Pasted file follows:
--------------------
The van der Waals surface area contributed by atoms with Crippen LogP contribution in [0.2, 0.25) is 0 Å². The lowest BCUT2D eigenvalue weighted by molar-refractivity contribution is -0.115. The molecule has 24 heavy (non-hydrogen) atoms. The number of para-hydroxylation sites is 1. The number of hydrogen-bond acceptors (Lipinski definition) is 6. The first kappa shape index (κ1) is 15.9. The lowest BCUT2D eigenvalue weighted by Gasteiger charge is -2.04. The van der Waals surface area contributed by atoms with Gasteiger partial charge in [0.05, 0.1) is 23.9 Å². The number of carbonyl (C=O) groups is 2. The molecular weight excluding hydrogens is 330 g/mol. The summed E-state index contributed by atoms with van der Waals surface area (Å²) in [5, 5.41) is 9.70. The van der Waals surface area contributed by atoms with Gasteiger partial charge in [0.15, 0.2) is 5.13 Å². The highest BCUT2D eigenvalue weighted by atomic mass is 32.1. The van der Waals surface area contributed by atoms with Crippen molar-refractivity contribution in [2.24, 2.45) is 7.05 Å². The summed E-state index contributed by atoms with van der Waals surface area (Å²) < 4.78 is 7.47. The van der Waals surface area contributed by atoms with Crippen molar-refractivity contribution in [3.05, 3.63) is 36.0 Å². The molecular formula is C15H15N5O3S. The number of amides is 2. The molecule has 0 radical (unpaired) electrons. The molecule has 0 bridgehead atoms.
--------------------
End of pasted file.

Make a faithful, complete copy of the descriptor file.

The van der Waals surface area contributed by atoms with Crippen LogP contribution in [0.2, 0.25) is 0 Å². The lowest BCUT2D eigenvalue weighted by molar-refractivity contribution is -0.115. The molecule has 24 heavy (non-hydrogen) atoms. The number of para-hydroxylation sites is 1. The number of hydrogen-bond acceptors (Lipinski definition) is 6. The first kappa shape index (κ1) is 15.9. The lowest BCUT2D eigenvalue weighted by Gasteiger charge is -2.04. The van der Waals surface area contributed by atoms with Gasteiger partial charge in [0.05, 0.1) is 23.9 Å². The number of carbonyl (C=O) groups is 2. The molecular weight excluding hydrogens is 330 g/mol. The summed E-state index contributed by atoms with van der Waals surface area (Å²) in [5, 5.41) is 9.70. The van der Waals surface area contributed by atoms with Gasteiger partial charge in [0.15, 0.2) is 5.13 Å². The highest BCUT2D eigenvalue weighted by atomic mass is 32.1. The van der Waals surface area contributed by atoms with Crippen molar-refractivity contribution in [2.24, 2.45) is 7.05 Å². The summed E-state index contributed by atoms with van der Waals surface area (Å²) < 4.78 is 7.47. The van der Waals surface area contributed by atoms with Crippen molar-refractivity contribution in [3.05, 3.63) is 36.0 Å². The molecular formula is C15H15N5O3S. The number of amides is 2. The molecule has 0 radical (unpaired) electrons. The molecule has 0 bridgehead atoms.